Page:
2."Bozon's Bravery"

The Kootenay Ice faithful won't have much to cheer about this upcoming season, so I hope they take solace that one of their now alumni will go down as one of the most heroic, defiant individuals the league has ever seen in Tim Bozon. On March 1st,2014, Bozon after finishing up a game against the Kootenay Ice fell ill and at the request of the team trainer, was admitted into the Saskatoon hospital. According to reports, during his stay at the hospital his condition worsened falling into a coma after being diagnosed with meningitis.  It's a condition that hampers the ability of the brain and spinal cord so when it was announced what was happening to the young Swiss player, the hope was that some day he could recover to a point where he could live a normal life. Hockey wasn't even on the radar. Tim Bozon never got the memo and showed an unprecedented courage and determination encountering endless hours of physical therapy to learn how to speak and walk again, with re-acquiring the skill of skating coming sooner then most thought.  Bozon prior to the ailment was a coveted prospect with the Montreal Canadiens. If the unfortunate illness didn't happen, it's more than likely that he would of spent the 2014-2015 season in the American Hockey League, but after all he's been through the Canadiens made the organizational decision to send him back to Cranbrook for one more year of development.  I suffice that the fact that he was even able to touch foot on the ice again speaks volumes of Tim's character and I made a conscious effort to make sure I was front row when Tim Bozon and the Ice returned to Regina, because I'm positive years later we'll still be fascinating about the Tim Bozon hardships and what it took to regain control of his own self.

1. "The Finicky Foreurs"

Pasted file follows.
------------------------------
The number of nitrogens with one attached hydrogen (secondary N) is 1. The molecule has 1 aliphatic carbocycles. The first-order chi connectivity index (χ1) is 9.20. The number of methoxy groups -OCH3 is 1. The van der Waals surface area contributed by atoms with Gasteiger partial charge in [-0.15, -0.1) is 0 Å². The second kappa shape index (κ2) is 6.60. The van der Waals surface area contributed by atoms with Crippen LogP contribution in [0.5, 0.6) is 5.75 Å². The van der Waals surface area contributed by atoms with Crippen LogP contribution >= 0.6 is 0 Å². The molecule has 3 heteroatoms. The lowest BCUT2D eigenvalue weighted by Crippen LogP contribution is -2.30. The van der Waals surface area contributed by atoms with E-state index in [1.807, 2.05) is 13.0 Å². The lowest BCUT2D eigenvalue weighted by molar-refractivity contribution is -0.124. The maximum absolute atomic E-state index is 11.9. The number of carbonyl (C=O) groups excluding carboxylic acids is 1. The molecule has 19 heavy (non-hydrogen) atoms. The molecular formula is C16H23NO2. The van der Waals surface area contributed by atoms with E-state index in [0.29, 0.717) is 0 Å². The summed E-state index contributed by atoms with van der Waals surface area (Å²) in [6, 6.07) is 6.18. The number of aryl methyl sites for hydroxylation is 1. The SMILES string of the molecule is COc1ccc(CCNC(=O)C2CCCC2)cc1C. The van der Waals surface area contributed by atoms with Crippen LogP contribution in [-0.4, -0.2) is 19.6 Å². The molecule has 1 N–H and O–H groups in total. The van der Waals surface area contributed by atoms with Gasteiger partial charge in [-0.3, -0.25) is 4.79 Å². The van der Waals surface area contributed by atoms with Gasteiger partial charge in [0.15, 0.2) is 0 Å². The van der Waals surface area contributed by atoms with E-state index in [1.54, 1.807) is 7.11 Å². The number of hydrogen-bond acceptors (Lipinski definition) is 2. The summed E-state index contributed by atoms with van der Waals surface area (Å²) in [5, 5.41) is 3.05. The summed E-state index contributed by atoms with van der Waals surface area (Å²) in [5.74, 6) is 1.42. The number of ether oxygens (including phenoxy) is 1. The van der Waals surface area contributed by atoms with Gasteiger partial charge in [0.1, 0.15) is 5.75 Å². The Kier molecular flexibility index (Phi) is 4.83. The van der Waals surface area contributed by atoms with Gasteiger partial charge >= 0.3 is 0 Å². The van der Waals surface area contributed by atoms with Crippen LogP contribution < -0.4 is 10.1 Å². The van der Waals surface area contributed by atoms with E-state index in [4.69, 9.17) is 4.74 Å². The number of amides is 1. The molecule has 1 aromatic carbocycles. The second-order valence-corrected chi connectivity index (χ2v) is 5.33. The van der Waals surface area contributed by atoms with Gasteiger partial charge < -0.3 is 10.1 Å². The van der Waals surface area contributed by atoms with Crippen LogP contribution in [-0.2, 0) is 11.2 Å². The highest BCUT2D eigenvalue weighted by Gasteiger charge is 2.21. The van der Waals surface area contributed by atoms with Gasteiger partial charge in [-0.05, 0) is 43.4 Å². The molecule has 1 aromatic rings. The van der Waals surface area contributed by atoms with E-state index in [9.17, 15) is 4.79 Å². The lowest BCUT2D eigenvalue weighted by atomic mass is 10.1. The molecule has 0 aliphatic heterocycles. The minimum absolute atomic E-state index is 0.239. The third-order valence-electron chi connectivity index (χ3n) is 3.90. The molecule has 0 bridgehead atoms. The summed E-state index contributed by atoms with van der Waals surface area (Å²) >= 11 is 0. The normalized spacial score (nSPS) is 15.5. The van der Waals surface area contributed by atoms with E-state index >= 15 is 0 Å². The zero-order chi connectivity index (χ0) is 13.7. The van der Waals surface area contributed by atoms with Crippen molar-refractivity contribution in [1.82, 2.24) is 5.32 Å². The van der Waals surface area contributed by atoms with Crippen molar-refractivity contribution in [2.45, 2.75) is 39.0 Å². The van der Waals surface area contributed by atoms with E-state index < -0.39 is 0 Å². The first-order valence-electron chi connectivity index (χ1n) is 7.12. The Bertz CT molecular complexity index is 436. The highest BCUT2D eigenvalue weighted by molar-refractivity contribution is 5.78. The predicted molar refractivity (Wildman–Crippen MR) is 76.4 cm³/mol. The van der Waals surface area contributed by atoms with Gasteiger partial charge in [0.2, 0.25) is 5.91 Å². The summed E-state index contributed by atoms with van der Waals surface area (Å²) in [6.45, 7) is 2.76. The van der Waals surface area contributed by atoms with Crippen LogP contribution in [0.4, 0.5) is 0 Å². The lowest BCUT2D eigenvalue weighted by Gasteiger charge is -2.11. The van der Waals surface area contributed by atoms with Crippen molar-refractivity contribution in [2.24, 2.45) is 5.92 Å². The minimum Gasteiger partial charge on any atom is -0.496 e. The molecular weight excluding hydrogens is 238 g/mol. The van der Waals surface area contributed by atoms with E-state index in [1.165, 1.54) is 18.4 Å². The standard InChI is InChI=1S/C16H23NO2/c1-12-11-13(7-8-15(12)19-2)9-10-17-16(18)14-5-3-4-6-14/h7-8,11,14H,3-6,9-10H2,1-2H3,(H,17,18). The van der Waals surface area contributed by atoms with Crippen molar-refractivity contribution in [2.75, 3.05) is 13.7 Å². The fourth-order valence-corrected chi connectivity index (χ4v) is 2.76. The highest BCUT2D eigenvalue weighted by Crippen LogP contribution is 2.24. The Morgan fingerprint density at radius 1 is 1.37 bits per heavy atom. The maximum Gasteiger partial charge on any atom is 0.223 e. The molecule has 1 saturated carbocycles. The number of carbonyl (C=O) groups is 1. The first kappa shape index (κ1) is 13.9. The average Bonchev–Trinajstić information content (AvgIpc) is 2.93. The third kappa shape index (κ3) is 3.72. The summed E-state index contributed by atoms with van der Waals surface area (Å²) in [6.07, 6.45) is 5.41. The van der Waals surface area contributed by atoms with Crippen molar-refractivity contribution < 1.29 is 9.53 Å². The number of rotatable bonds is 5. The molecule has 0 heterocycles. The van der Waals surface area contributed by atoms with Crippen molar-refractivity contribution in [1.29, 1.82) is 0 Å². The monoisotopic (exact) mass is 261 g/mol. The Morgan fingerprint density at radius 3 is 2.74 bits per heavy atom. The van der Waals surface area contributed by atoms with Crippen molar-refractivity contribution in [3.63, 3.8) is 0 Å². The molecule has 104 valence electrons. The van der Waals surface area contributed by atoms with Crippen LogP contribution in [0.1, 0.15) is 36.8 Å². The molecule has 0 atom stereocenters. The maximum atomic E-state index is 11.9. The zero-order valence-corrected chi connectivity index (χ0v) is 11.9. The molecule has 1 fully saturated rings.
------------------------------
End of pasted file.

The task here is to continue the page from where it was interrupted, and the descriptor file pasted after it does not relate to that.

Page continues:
The 2001 Memorial Cup in Regina was in many ways my introduction to my lifelong passion of Junior Hockey.  The tournament consisted of the host Pats, eventual champions Red Deer Rebels, Ottawa 67's, and those pesky Val'dor Foreurs. I could literally write a novel recounting my experiences and memories from the tournament as it was some of the most prolific hockey I've seen to date. To say the Regina Pats had a shaky beginning to the MasterCard Memorial Cup would be a massive understatement. In the tournament opener, they got thumped by the 67's in a Donald Choukalos goaltending performance that would've made Roman Cechmanek proud. Game two didn't fare much better for the Patties falling to aforementioned Foreurs. The two consecutive losses led coach current Vancouver Giants head coach Lorne Molleken to make a change between the pipes, now entering into the fold is someone well beknownst in Regina hockey lore, that being Chad Davidson. The third game was a must win for the Pats going up against the Red Deer Rebels. The myth still believed to this day, and something Brent Sutter vehemently denies is that Red Deer threw the game thus guaranteeing tiebreakers which would further wear out teams. The Pats reigned victorious setting up a tiebreaker against the Ottawa 67's. The tie-breaker took place the next night, and this is actually the one game I didn't see(some hockey fan I am right!). In all actuality, I had a baseball commitment that evening and considering I was the team ace, I may of regretted my decision but the team certainly didn't. Okay....so I lied, I was anything but the team ace as my throwing mechanics were widely panned as one of the more memorable quotes I ever received was from a good friend's father when describing my pitching/throwing, classified my delivery as the "drop ball" because it would never reach the intended glove.  I missed that game, but saw the highlights and was PUMPED because I knew I was now going to the semi final v Val'dor in what turned out to be the greatest hockey game I've ever been to. In one of those "where were you when" moments, so many things stick out about that game. For starters, in the pre game they handed out foam Thunder sticks that by the end of the afternoon I had shredded to pieces due to nerves. It was a back and forth affair with at one point Regina holding a three to one lead only to see it evaporated. In a game knotted at threes with a minute and a half left, team captain Barrett Jackman scored the decisive goal for what most fans including myself thought to be game winner. We're off to the final versus Red Deer right......not so fast! Electric sniper Simone Gamache broke the hearts of Regina fans less than a minute later to tie up the game which led to an overtime period being required. I just recall throughout that intermission the tension in the then Agridome. You could hear the dime drop and I was bracing onto what little I had left of that thunder stick. Overtime came, and a fairy tale ending wasn't in the script this time around as third liner Chris Lyness trailed an odd man rush and potted home the winner. The devastation in my fourteen year old self was paramount as I felt like I had my heart ripped from within me. To make matters worse, the friend who accompanied me to the game, who's dad was our ride was boxed in by two idiots in the parking lot leading to a two hour delay sitting around waiting for the vehicles to clear out. The intensity was like no other and based off of my experiences, I can only hope the now Brandt Center will have the flexibility to host another Memorial Cup.